Public schools in West Virginia have suspended Black students at twice the rate of white students over the past five years, underscoring a disparity highlighted in 2015.
State education officials earlier this month pledged to partner with minority leaders, study the problem and review statewide discipline policies.
“We’re going to make sure that we’re providing for opportunities for mentoring processes in there, restorative practices in there, structures in there that our schools and districts can use,” said state Education Department official Drew McClanahan.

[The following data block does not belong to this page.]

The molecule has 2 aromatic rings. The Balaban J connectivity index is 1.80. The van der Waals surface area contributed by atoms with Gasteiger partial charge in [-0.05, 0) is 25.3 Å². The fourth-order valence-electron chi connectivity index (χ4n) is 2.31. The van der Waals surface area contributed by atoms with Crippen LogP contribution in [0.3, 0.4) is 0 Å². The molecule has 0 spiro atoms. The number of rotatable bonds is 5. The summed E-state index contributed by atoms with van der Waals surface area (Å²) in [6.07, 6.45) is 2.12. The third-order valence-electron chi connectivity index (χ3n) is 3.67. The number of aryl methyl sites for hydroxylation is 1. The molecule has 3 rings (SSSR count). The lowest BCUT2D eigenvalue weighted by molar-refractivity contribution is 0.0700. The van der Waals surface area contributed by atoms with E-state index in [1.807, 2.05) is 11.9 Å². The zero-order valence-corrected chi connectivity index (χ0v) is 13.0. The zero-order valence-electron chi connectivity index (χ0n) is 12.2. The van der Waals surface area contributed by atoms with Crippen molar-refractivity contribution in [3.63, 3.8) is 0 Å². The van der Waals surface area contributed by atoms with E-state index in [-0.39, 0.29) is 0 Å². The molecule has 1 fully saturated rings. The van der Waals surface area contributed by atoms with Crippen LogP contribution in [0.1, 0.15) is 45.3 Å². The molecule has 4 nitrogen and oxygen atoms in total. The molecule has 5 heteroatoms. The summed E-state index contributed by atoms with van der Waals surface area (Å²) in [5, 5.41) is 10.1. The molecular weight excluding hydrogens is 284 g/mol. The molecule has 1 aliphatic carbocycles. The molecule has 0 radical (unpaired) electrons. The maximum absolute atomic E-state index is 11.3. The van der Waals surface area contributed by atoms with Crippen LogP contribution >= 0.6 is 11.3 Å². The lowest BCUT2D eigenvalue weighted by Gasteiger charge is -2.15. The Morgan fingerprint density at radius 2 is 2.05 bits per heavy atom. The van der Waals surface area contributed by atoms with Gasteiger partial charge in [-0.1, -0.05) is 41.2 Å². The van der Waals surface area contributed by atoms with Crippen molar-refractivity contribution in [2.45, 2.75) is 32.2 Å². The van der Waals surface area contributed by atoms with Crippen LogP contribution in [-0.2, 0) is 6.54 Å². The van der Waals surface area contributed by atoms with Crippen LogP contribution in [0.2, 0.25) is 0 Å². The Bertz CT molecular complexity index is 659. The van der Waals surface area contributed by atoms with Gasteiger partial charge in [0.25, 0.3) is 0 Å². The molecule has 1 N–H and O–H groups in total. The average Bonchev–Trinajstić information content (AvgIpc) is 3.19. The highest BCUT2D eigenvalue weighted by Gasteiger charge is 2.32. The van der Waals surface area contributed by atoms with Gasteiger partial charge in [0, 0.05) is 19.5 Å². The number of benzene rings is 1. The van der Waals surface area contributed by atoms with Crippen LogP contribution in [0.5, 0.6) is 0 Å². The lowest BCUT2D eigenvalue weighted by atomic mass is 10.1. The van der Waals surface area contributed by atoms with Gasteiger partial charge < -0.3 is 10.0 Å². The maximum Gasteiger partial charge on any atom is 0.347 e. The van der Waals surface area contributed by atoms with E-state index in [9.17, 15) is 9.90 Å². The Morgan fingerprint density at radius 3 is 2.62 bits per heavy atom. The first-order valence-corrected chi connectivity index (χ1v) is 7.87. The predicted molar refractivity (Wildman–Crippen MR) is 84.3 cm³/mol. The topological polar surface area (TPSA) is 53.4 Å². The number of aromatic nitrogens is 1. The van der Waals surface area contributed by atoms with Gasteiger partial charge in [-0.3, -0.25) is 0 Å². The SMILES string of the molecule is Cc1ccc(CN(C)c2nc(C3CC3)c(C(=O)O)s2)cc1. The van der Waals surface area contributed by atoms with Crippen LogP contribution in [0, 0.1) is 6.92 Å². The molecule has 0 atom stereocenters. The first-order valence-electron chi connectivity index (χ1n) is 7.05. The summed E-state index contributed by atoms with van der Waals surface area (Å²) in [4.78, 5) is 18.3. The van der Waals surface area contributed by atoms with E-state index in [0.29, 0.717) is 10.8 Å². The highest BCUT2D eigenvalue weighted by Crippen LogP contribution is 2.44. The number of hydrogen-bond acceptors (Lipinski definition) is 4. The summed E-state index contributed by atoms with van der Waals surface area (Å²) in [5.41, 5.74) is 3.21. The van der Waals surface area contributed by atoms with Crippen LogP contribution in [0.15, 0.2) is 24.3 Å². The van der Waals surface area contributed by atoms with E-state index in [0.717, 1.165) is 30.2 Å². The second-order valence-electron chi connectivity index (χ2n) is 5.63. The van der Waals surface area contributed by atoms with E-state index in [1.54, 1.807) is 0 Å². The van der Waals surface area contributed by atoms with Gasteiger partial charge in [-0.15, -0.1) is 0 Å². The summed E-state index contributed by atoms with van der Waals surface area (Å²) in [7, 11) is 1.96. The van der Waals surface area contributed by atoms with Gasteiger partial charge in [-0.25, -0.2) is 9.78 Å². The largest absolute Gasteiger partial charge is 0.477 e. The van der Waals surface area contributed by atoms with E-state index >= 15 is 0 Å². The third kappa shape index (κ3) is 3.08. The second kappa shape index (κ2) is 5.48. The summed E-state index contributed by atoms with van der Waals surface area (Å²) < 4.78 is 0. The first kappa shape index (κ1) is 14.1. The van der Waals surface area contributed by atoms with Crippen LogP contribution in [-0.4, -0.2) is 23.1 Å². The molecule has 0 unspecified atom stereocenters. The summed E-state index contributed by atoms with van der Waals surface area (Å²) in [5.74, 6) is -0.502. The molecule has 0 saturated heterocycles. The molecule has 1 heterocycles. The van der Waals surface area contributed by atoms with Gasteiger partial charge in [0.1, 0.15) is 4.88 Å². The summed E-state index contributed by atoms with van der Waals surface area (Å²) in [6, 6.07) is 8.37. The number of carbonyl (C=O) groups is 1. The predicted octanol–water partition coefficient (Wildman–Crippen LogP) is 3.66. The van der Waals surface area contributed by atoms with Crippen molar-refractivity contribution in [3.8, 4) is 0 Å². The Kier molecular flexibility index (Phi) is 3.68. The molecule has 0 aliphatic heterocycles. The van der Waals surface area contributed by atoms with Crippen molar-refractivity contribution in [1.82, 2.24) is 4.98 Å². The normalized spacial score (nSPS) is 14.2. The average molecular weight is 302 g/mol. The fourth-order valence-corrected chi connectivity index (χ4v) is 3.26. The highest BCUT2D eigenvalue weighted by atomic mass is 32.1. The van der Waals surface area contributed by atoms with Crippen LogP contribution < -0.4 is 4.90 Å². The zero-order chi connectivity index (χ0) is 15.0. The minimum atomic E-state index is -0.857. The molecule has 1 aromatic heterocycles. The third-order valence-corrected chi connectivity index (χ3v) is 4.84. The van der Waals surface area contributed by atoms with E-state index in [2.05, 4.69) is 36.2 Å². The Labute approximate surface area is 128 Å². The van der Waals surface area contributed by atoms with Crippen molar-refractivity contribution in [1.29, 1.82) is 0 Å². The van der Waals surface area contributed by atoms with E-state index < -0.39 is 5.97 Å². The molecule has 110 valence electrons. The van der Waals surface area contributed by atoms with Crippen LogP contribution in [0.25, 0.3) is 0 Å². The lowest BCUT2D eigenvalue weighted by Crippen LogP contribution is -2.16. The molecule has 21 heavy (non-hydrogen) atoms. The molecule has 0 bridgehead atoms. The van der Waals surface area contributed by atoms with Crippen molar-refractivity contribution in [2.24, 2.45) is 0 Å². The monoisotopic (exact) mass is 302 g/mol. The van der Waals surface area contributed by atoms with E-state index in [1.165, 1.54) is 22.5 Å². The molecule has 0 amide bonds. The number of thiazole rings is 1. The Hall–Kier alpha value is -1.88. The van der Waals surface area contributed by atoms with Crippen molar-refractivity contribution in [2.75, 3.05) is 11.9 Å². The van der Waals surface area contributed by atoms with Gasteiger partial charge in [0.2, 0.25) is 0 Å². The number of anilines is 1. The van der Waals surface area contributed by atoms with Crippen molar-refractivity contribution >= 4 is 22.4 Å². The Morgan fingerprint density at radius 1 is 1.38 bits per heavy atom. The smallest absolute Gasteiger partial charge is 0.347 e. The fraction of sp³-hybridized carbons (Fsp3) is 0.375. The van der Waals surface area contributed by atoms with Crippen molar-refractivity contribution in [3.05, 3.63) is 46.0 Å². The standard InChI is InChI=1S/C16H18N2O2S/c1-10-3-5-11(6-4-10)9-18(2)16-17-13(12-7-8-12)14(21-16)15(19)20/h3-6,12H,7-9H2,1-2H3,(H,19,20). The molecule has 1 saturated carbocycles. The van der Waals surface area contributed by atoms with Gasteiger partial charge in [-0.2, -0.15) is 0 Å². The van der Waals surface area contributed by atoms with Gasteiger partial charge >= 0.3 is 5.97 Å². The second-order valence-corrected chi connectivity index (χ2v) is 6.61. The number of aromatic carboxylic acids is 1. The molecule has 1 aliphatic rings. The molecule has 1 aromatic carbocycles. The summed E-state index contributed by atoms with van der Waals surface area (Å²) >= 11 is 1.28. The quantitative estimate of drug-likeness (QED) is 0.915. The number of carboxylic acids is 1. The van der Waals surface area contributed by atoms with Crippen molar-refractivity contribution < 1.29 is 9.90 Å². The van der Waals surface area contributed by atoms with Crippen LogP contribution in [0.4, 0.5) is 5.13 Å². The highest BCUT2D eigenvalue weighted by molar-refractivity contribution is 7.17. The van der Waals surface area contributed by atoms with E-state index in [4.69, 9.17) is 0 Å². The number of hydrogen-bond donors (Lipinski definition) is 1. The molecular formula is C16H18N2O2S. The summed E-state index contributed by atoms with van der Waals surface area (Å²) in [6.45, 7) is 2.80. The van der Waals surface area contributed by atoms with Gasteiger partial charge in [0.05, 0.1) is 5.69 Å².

But the Rev. Matthew Watts, a long-time community activist on Charleston’s West Side, is skeptical. He has